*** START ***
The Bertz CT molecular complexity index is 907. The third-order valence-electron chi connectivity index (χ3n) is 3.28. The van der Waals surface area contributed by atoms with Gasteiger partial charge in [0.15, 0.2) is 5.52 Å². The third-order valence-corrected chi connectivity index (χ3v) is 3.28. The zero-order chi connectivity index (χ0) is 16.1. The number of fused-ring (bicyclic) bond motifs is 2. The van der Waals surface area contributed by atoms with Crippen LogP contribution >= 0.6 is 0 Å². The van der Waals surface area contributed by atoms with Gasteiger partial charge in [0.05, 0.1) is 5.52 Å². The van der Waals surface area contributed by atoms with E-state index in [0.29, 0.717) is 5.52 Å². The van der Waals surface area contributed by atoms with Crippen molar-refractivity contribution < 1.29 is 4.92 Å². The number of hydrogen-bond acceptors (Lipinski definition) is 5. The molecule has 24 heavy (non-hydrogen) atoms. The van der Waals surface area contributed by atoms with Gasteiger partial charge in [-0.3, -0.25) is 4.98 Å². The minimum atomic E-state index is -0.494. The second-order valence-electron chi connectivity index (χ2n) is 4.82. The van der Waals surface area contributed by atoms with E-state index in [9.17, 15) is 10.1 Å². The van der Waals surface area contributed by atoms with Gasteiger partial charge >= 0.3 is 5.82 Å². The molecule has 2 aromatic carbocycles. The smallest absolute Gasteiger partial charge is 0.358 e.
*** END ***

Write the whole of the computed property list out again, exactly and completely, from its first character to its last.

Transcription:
The Bertz CT molecular complexity index is 907. The third-order valence-electron chi connectivity index (χ3n) is 3.28. The van der Waals surface area contributed by atoms with Gasteiger partial charge in [0.15, 0.2) is 5.52 Å². The third-order valence-corrected chi connectivity index (χ3v) is 3.28. The zero-order chi connectivity index (χ0) is 16.1. The number of fused-ring (bicyclic) bond motifs is 2. The van der Waals surface area contributed by atoms with Crippen LogP contribution >= 0.6 is 0 Å². The van der Waals surface area contributed by atoms with Gasteiger partial charge in [0.05, 0.1) is 5.52 Å². The van der Waals surface area contributed by atoms with E-state index in [0.29, 0.717) is 5.52 Å². The van der Waals surface area contributed by atoms with Crippen molar-refractivity contribution < 1.29 is 4.92 Å². The number of hydrogen-bond acceptors (Lipinski definition) is 5. The molecule has 24 heavy (non-hydrogen) atoms. The van der Waals surface area contributed by atoms with Gasteiger partial charge in [-0.3, -0.25) is 4.98 Å². The minimum atomic E-state index is -0.494. The second-order valence-electron chi connectivity index (χ2n) is 4.82. The van der Waals surface area contributed by atoms with E-state index in [9.17, 15) is 10.1 Å². The van der Waals surface area contributed by atoms with Gasteiger partial charge >= 0.3 is 5.82 Å². The molecule has 2 aromatic carbocycles. The smallest absolute Gasteiger partial charge is 0.358 e.